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Archive for the ‘XLF’ Category

Multilingual Toolkit does not work?

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After looking at my download stats last week, I decided to upgrade all my WP7 apps to WP8 and continue developing from the there. The stats should that it was no longer worth the effort of maintaining a WP7 version of the code. The existing programs would remain in the marketplace, but not be updated.

For most of my apps, the upgrade went fine, but one app seemed to have an issue with being multilingual. (If I was going to upgrade my apps, I might as well give the users a bit more than a WP8 version of what they had.) Unlike a new WP8 app, upgrading to multilingual was not an easy task. A Resource directory had to be added and several strategic pieces of code had to be added to handle the resource files. For some reason I had missed something in upgrading this one app. No matter what language you set the phone to, the app was in English.

So, I abandoned trying to tweak the app to get it to work and just created a new WP8 app. Turning on the Multilingual Toolkit, adding a few target languages was all that was needed to create a generic multilingual phone app. Then came the task of actually making the app useful.

  • All the files for the other pages of the original app and any extra files were copied to the directory of the new project.
  • All the extra references including the Phone Toolkit from were added.
  • The extra code from the original App.xaml and Mainpage.xaml were added to the project.
  • The records from the original AppResources.resx were copied to the new AppResources.resx
  • The project was compiled
  • The XLF files were selected and the translations were machine generated
  • One more compile

And it worked. Still not sure what exactly was wrong with the upgraded file, but I did notice that the new App.XAML did contain some resource handling code that was not in the upgraded version. Adding the missing code did not help, but it did indicate that there was something else missing.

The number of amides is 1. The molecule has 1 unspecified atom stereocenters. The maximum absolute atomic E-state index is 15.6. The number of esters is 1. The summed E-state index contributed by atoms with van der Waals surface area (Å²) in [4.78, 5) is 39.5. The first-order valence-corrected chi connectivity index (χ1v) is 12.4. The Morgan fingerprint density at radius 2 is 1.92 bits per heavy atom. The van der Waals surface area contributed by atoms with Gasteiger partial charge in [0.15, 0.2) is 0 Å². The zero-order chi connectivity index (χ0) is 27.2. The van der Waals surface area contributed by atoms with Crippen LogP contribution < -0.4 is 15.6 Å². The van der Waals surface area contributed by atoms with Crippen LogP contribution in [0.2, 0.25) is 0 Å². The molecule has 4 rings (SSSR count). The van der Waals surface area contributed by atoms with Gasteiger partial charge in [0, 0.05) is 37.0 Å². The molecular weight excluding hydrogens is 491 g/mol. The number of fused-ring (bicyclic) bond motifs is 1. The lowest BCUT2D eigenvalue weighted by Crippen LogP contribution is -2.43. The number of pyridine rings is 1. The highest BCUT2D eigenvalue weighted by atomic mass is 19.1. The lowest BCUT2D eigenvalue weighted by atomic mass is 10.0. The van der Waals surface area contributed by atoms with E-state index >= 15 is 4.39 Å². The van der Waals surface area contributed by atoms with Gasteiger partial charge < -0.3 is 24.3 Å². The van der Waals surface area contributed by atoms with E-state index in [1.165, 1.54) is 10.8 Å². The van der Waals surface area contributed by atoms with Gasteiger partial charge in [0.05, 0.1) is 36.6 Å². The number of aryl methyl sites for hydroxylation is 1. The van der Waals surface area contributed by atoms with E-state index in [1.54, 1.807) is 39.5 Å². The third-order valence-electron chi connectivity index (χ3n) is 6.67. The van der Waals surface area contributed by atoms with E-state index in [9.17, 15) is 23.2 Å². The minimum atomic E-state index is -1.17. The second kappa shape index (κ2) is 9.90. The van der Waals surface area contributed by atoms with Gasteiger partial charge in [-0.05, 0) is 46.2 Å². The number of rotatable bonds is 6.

So yes, I could have spent more time tracking down what was wrong, but it did show that starting with a clean program was a better choice. I would never know if there was something waiting to bite me.

In WP8, the process of adding multiple languages is simple

  • Install the Multilingual Toolkit
  • Turn it on
  • Populate AppResources with your phrases.
  • Find all the reference for Text= and Content=
  • Change the fixed text to use
    Text=”{Binding Path=LocalizedResources.thestring, Source={StaticResource LocalizedStrings}}” in the XAML and AppResources.thestring in the C# code
  • Compile
  • Select the languages
  • Select all the XLF files and generate a machine translation. You can improve the translations later.
  • Compile

You will now have a multilingual app.

Enjoy.

John…

John Marshall… Visio MVP       Visio.MVPs.org

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Written by johnvisiomvp

March 19, 2014 at 12:52 pm

Visual Studio and the Multilingual Toolkit

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This August while taking a river cruise through Europe I created a multilingual phrase book. It worked great, but the way the multilingual toolkit worked with Visual Studio was a pain. Once you added words and phrases to the default language AppResource file, you had to launch the multilingual toolkit translation app to do the translation. Though it could be selected within Visual Studio, it ran as a standalone app and after performing the functions, the app had to be closed. This had to be repeated for each language you used. Any guesses hoe much fun doing 45 languages was?

It appears that the Visual Studio 2013 developers quietly brought the translation within Visual Studio, so now you just have to right click the xlf file and the translation is done without leaving Visual Studio. Far easier than launching many versions of the translation app and then closing them.

In Visual Studio, you have been able to select multiple files for a while, so… what if you right clicked on a bunch of xlf files? A new dialog opens with a progres bar for each XLF separated and a green check mark when done.

Like the XAML files with a C# file behind, the XLF files have a RESX file behind them. So you need those files to be hidden before you right click so that only the XLF files are selected.
XLF files
If you include a resx file in your selection you will not get the translation option. You can use the ctrl key to select the non contiguous XLF files like the sv.xlf file in this example.

As to the 45 language translations, I finally figured out that it was just a list of strings and I did not need to handle the information as a language file. That opened up the possibility of quite a few languages. All that was required was that the character set was supported on the Windows phone and I had a way of getting the strings translated. So, now it is a huge Excel spreadsheet with macros to go off and populate any new entries. When it is time to publish a new version, it is just a matter of copying a XML file to Visual Studio.

Sorry Bing, Google supports more languages.

It turns out that version 2.2 was released in Feb 2014.  There is more information here:

http://blogs.msdn.com/b/matdev/archive/2014/02/07/multilingual-app-toolkit-v2-2-released.aspx

 

Enjoy.

John…

John Marshall… Visio MVP       Visio.MVPs.org

Written by johnvisiomvp

March 16, 2014 at 2:01 pm